[env-trinity] Trinity River LA Times May 16 2005

Byron bwl3 at comcast.net
Mon May 16 11:01:28 PDT 2005


A River Rises to Reclaim Its Past

 

The Trinity has lost water, fish and freedom over the years. A federal
project has let it run wild again.

 By Bettina Boxall

 Times Staff Writer

 

 May 16, 2005

 

 LEWISTON, Calif. - A series of short siren blasts signaled a climactic
moment in a decades-long battle over the Trinity River, which, like so many
rivers in California, has lost much of its water, its fish and its freedom.

 

 As a gate lifted on the small concrete Lewiston Dam, about an hour's
winding drive west of Redding, water spilled down an apron into the Trinity.
Federal dam managers, who have spent the last 40 years sucking water from
the river and sending most of its flow to the farm fields of the Central
Valley, were letting the Trinity go.

 

 The river ran frothy and aqua-green, knocking down willow trees along its
banks, muscling over its sandy shoulders and roaring under bridges. It was
fast. It was rambunctious. For four days, it was its old self.

 

 The water release, which tapered over the weekend, is key to one of the
most ambitious river restoration efforts in the West, intended to revive the
Trinity's long-suffering salmon and steelhead runs.

 

 The U.S. Bureau of Reclamation, the West's preeminent dam master, has
increased flows on other rivers to protect endangered fish. But the agency
says that it has never given back so much water to a single river for
environmental restoration anywhere in the country.

 

 "This is exciting. A lot of people have been working for this for a long
time," Rod Wittler, senior scientist with the Trinity River Restoration
Program, said as he watched the dam gate inch open. "I think of all the
rivers in California, the plan for restoring this one can work. There's a
real chance of success here."

 

 The restoration, ordered by then-Interior Secretary Bruce Babbitt in 2000
but stalled by lawsuits until this year, allows about half the Trinity's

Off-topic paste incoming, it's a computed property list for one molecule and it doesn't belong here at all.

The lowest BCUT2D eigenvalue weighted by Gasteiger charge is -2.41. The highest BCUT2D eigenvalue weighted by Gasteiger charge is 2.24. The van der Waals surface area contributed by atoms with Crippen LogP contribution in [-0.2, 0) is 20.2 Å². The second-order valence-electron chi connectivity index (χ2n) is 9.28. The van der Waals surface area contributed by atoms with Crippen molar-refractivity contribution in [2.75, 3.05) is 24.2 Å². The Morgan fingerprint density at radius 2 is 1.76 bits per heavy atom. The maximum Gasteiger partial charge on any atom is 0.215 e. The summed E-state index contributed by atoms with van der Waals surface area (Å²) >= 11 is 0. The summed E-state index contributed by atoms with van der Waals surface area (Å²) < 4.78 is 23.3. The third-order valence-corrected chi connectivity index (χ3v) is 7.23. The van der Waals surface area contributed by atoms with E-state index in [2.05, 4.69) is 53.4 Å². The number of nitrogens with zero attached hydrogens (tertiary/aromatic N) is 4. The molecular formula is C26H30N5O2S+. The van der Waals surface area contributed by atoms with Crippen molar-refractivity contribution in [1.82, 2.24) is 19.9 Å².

volume to stay in the 130-mile-long river, which cuts through the Trinity
Alps before veering west and joining the Klamath River on its way to the
Pacific.

 

 Up until now, 75% of the Trinity's water - and at times as much as 90% -
has been piped through a mountain tunnel to the Sacramento River, which
carries it south to the Delta and a federal aqueduct that feeds the Central
Valley.

 

 Babbitt's was the most sweeping order of several issued in the last 25
years to maintain flows for the river's steelhead, chinook and coho salmon
populations, which have plunged to roughly one-fifth of what they were
before the Trinity and Lewiston dams were completed in 1963, capturing the
river's frigid headwaters.

 

 "It was nothing to catch 100 fish if you left your net in. Today you're
lucky if you catch 10," said LeRoy Jackson, a council member of the Hoopa
Valley Indian Tribe, one of the driving forces behind the river's
restoration. 

 

 The dams stopped spring flooding that scoured sand from the river's bottom,
washed young trees and bushes out of the channel, and kept the water cold.
The riverbed grew narrower, its edges choked with growth. Fish spawning beds
were buried in sand; the shallow back pools in which juvenile salmon could
rest and feed disappeared. Trapped behind the dams, gravel was no longer
washed downriver to replenish spawning beds. 

 

 By letting the Trinity keep more of its water, and releasing it in ways
that mimic nature's cycle of high spring flows, scientists hope to restore
conditions that will help the fish spawn and grow healthy and plump for
their journey downriver to the sea.

 

 "We're basing it on the premise that if we build the habitat, the fish will